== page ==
On September 11, 2001, I was on the train commuting to work when the planes crashed into the Twin Towers. I didn't have a cell phone then, and most people who carried phones didn't have access to mobile internet. I didn't learn about the attack in New York City until I arrived at work. When I walked in the front door to the office, the woman who worked the front desk that day had the radio on. The station was tuned to "Mancow in the Morning," a shock jock show. This wasn't the first time I had heard the Mancow show. As I came into the office, something seemed different about the tone of the show. The DJ spoke with the same emphasis and inflection that I was used to, but the words seemed different than words he typically used. It felt like there was some sort of disconnect. As I listened to the voice on the radio, the woman at the front desk asked, "Did you hear what happened?" That's when the words on the radio started to make sense. Unlike a typical day of the show, the DJ wasn't on some rant. He wasn't making fun of somebody, or some group of people. He was reporting about the tragedy in New York.
The day after the Boston Marathon, on April 16, I was reminded of listening to "Mancow in the Morning" back in 2001. A radio station in Georgia had Juli Windsor as a guest. The day before, Juli had run in the marathon and witnessed some of the chaos and tragedy. Juli is also a member of Little People of America, and was one of two little people who ran the Marathon. The interview with Juli was just over eight minutes long. During the first part of the interview, Juli describes her personal account of what happened when she approached the finish line and the bombs detonated. After the three minute mark of the interview, the DJ introduces the fact that Juli is a little person. Just before the halfway point in the interview, the DJ says, "There are words that we have used over the years to describe people who are, shall we say, challenged in terms of stature. The improper terms we have used may have been midget...."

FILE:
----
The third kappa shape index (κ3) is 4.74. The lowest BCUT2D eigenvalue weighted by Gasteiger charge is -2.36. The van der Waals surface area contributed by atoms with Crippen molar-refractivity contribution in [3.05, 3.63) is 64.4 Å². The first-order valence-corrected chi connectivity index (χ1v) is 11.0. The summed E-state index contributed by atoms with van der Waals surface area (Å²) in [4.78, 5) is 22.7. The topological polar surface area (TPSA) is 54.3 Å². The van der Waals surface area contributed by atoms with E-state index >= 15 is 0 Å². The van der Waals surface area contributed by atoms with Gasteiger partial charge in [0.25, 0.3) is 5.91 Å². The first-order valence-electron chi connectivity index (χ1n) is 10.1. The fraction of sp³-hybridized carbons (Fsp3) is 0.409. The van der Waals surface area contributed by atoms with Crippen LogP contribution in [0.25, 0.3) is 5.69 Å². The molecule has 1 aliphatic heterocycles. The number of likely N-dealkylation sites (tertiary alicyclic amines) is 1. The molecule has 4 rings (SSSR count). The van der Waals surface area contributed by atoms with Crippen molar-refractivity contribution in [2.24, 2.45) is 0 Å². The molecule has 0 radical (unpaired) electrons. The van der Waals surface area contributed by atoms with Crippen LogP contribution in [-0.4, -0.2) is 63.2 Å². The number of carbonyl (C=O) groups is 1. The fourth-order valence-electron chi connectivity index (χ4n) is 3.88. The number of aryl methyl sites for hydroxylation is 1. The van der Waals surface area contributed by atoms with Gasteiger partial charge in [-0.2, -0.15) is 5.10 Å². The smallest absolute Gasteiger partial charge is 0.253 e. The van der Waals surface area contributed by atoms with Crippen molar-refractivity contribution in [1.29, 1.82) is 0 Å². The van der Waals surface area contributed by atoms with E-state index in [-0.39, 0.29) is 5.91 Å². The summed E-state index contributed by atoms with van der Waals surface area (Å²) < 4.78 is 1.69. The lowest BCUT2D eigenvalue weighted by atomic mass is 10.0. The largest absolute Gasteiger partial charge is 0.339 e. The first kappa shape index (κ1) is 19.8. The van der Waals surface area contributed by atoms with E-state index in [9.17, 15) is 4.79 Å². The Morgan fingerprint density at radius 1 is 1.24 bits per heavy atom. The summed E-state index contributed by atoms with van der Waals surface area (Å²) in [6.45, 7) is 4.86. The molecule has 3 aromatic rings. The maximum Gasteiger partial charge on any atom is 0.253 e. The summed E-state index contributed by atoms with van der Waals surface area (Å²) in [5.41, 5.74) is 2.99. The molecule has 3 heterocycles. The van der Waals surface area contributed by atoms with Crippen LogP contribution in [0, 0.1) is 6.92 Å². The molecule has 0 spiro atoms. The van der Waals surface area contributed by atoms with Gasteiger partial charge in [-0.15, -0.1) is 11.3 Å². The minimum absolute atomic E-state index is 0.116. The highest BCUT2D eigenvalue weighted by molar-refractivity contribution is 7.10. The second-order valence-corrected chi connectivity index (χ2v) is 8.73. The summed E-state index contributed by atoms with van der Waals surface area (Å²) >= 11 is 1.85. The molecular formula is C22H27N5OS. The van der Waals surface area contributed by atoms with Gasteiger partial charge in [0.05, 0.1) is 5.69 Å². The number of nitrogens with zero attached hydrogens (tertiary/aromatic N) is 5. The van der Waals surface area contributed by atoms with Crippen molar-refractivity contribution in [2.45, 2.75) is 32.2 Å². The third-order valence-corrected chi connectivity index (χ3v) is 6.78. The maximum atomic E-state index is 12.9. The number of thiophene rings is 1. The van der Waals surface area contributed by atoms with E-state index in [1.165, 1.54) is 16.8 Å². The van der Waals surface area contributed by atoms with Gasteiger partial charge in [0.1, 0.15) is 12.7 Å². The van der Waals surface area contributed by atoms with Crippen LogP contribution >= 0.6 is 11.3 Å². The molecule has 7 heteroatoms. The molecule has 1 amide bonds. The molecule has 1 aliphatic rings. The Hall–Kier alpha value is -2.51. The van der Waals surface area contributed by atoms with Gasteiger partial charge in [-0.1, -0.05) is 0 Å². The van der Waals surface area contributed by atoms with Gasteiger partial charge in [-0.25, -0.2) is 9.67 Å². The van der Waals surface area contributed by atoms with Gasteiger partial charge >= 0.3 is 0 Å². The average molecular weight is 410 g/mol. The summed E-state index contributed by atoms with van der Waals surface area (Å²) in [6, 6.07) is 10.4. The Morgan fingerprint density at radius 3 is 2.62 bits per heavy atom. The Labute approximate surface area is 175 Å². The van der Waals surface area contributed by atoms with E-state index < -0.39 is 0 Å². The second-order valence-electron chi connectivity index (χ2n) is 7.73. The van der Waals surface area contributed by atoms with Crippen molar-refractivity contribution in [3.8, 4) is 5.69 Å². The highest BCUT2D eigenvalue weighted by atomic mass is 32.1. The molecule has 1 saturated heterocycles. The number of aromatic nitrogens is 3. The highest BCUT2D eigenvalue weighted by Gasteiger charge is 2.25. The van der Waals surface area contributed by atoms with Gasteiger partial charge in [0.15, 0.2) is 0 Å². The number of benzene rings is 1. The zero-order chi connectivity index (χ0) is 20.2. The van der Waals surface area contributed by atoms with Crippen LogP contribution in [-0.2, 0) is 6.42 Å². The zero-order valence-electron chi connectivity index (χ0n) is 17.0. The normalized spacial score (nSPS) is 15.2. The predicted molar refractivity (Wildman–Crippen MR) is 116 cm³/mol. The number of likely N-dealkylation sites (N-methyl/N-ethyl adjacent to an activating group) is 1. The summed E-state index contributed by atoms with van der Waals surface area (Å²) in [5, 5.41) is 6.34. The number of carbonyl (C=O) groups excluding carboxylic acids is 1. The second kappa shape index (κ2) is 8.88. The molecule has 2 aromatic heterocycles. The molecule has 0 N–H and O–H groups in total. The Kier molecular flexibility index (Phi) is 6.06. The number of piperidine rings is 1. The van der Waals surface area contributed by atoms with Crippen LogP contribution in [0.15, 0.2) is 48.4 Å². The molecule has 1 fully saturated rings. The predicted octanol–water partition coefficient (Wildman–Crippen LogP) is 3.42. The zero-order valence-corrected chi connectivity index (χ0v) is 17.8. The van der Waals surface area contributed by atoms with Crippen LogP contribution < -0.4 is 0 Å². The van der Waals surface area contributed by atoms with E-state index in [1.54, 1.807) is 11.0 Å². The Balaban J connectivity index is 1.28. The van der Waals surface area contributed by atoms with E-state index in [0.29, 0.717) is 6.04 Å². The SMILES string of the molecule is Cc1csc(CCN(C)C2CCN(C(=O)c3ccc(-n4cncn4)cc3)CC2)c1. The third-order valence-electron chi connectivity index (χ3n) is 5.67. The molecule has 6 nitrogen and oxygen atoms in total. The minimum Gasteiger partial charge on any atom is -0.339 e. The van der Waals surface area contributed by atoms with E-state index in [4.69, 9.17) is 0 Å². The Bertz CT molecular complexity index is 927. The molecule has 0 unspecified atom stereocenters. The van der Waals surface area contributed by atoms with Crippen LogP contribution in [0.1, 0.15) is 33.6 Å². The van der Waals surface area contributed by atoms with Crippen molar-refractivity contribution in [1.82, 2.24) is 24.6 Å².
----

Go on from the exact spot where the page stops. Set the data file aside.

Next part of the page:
I have never listened to this particular station out of Georgia. I don't know if the DJ is what one would traditionally call a shock jock or if he is a traditional news anchor. When he mentioned improper terms, I don't know if they were used out of ignorance or used to purposely inflict pain and generate humor. My guess is that, in the past, the DJ has used the m-word to mach little people, and to incite a laugh. Before identifying Juli as a little person on his show, the DJ's acknowledgement of using improper terms was not an apology for past insensitivity but a recognition that on April 16, because of what happened to Juli and to others in Boston on April 15, the DJ would relate to Juli on a human level. Who knows what will happen in the future when the subject of dwarfism comes up again on the Georgia radio station, but for one day, the DJ interacted with a person of short stature with dignity and respect.
Even though, if my hunch is correct, that dignity and respect may not continue in the future, I am encouraged by the Georgia interview. Just like Mancow acknowledged some humanity on September 11, 2001, the Georgia radio station acknowledged humanity on April 16, 2013. When the DJ connected with humanity, he was able to connect to a person with dwarfism on a human level. Of course, this doesn't excuse a DJ or anyone who uses a person's physical stature and difference as a vehicle for entertainment. The negative message sent to listeners does more damage on a daily basis than what good may have come from an objective radio interview. But the situation indicates the DJs are aware of the inhumanity of what they do. The task then is to force them to more often connect with the human side of their audience.